What is striking me between the eyes as we dive into yet another week of potential financial surprises is that, somewhere in the recent past, I assured my readers (or reader, as the case may be) that further declines for interest rates did not seem at all likely. Nice guess, Bozo.
The 10-year Treasury note began the week last week at 3.663% and ended the week at a mouth-watering 3.420%. The only trouble is that it nearly took a complete rout in the stock market to get the T-note to such a lovely level.
My concern strays a bit from the numbers here, though. Consider what we've been through. The recession fouled the name and reputation of mortgage loan officers. (Yes, I do tire of the blame being heaped on the wrong parties for the financial fiasco, but it will take some time to regain the trust of the public, which was always a bit iffy in any case.) But we are not alone here. Bankers, those dignified, sedate bastions of financial security and wisdom, have caused themselves to be looked upon as criminally negligent. So have many others, not least those in our government.
So let's say you have some money to invest. Where do you go? Whom do you trust? A guy comes to you and says he has an extremely promising deal built upon the back of virtual CDOs and strongly suggests you put as much as you can into it, and you do, and you lose a fortune, and you later learn that you were being sold an investment instrument that was apparently designed to crash and burn by the very people who sold it to you.
I don't bring this up just to rag on the people who allegedly did this thing. We can spend weeks fuming about the Bernie Madoffs and all the others who walked away with billions of their fellow investors' dollars, in many cases "legally."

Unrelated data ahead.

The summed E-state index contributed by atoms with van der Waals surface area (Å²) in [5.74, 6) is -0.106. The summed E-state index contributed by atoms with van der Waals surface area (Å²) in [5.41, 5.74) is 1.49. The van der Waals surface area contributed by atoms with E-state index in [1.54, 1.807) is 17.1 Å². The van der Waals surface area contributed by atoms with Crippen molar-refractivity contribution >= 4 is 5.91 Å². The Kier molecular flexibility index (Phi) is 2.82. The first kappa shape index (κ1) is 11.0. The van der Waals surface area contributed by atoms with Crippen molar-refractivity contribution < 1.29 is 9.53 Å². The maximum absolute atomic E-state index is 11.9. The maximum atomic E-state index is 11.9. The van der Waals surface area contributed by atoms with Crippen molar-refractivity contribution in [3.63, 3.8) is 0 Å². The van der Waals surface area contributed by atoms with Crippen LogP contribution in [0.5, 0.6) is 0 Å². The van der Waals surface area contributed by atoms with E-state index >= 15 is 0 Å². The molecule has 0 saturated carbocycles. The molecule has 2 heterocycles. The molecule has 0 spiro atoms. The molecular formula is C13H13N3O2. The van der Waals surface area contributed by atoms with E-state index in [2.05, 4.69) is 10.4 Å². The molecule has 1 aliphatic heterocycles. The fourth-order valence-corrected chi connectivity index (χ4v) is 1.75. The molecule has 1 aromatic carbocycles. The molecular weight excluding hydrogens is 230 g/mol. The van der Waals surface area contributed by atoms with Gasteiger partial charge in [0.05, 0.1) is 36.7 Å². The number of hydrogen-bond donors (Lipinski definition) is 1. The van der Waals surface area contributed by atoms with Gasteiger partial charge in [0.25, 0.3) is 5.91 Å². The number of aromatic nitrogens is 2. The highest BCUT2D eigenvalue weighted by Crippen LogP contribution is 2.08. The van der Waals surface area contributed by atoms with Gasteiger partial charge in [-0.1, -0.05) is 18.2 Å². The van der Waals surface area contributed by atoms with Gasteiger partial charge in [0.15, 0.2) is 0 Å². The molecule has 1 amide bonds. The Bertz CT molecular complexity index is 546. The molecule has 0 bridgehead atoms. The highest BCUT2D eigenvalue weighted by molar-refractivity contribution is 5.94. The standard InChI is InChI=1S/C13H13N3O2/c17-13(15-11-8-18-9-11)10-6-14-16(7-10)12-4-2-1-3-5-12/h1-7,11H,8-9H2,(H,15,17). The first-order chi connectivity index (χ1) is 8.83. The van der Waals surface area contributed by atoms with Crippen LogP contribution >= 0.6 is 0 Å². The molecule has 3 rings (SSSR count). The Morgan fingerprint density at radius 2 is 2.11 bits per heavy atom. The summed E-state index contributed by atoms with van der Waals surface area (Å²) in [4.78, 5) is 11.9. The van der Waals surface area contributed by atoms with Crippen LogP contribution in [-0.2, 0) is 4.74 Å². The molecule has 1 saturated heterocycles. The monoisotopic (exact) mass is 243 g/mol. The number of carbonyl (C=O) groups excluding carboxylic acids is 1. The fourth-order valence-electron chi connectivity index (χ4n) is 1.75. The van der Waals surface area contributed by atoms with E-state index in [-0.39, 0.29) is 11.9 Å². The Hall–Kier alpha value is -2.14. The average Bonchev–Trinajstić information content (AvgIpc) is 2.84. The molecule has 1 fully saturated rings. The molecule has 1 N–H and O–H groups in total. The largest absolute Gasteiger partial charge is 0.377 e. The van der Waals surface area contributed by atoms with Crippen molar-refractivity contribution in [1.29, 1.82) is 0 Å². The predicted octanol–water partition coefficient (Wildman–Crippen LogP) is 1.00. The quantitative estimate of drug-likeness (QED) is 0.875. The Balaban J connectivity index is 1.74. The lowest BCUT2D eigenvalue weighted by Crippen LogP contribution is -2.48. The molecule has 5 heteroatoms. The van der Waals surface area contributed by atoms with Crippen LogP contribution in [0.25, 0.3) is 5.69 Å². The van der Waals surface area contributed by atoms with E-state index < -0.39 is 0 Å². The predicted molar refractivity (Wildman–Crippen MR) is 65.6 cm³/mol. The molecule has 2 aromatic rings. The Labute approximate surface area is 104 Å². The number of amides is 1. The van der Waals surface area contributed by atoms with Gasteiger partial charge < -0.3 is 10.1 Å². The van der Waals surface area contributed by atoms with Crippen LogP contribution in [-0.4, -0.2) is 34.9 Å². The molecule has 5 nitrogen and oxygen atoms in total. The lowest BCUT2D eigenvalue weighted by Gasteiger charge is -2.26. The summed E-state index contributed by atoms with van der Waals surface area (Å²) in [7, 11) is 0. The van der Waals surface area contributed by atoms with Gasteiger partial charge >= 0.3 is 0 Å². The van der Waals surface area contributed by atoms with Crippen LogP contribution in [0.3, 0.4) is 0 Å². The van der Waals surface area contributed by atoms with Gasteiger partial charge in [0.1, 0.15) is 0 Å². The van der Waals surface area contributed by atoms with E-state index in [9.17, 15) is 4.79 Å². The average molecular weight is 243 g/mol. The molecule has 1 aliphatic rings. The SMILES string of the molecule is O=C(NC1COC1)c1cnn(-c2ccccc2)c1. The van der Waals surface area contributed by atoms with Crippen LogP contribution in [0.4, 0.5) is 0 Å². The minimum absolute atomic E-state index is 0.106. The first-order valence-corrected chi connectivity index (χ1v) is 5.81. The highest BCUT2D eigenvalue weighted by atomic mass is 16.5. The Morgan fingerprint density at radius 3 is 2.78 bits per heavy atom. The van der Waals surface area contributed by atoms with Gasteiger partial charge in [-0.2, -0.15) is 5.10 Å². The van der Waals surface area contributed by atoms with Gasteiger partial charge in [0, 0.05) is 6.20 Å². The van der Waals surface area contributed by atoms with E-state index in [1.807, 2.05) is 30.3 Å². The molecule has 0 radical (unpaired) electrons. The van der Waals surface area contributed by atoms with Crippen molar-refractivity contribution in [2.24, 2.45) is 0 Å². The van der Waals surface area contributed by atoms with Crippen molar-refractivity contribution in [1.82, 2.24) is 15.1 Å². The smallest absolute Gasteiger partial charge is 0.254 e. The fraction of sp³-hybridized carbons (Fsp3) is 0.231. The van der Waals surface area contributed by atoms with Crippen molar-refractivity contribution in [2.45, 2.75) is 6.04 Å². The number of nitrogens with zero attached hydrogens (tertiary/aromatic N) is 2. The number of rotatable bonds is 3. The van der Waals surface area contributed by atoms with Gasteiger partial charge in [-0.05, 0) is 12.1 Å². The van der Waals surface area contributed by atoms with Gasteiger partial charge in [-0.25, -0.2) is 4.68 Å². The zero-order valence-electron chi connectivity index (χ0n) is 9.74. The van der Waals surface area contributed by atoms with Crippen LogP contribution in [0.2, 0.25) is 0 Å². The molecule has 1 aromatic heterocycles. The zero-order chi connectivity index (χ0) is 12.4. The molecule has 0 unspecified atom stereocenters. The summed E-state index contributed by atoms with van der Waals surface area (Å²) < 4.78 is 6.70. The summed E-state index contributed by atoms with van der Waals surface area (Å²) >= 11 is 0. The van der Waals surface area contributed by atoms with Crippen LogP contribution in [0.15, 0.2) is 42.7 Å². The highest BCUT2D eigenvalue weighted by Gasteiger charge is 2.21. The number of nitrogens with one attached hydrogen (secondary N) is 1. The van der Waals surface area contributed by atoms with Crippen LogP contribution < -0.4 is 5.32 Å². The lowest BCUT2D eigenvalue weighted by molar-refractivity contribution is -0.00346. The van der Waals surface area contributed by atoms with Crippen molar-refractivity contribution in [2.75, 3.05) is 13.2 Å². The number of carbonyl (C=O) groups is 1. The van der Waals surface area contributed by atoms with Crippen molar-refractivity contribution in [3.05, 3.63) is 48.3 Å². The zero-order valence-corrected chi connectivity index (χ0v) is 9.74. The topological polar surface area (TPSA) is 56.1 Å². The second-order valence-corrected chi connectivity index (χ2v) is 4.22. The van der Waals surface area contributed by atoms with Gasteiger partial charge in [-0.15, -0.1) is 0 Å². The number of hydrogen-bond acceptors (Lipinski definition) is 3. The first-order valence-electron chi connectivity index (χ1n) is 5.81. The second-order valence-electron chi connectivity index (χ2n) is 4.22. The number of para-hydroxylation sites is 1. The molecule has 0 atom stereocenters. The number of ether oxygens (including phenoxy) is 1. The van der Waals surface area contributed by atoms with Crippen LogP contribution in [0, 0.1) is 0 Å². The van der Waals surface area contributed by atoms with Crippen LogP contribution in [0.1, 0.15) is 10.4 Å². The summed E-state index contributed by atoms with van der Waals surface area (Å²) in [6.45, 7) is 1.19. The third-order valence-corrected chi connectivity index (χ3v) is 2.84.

A problem here is that we are enduring a financial market that has no certainty, that turns on a dime from one day to the next, depending on the Big News du jour. (Only by looking at longer-term indicators like the April employment report do we get a sense that there is indeed an underlying direction and movement to this recovery.)
And the bigger problem, the one that will keep showing up with a demonic smile on its face, breaking up every party we manage to get going in the markets, is that we've lost the essential element of trust. Without trust, we cannot have workable markets. Without being able to trust your stockbroker, you don't have stock markets. Without being able to trust your banker, your money is no longer safe. Without being able to trust your mortgage loan officer, it's impossible to arrange financing you can be confident in. Without being able to trust your real estate professional, you might as well simply buy your house over the Internet, but you won't have any assurance that it's a good deal, that you made the right choice, that the house will serve you long after your kids have left the nest.
I don't like talking about this, but it's an unavoidable subject. The money game can only unravel if we don't find ways to rebuild trust, transparency, honesty, and certainty.
Meantime, the markets will probably calm themselves a bit this week, leading to the mistaken impression that all is well again. Then the Trojan Horse, now wearing Greek rags, will find its way again past our flimsy walls...and one of these times, I just don't know if we can avoid a panic that will set the recovery back severely. Yes, I'm very, very angry. Bet you are, too.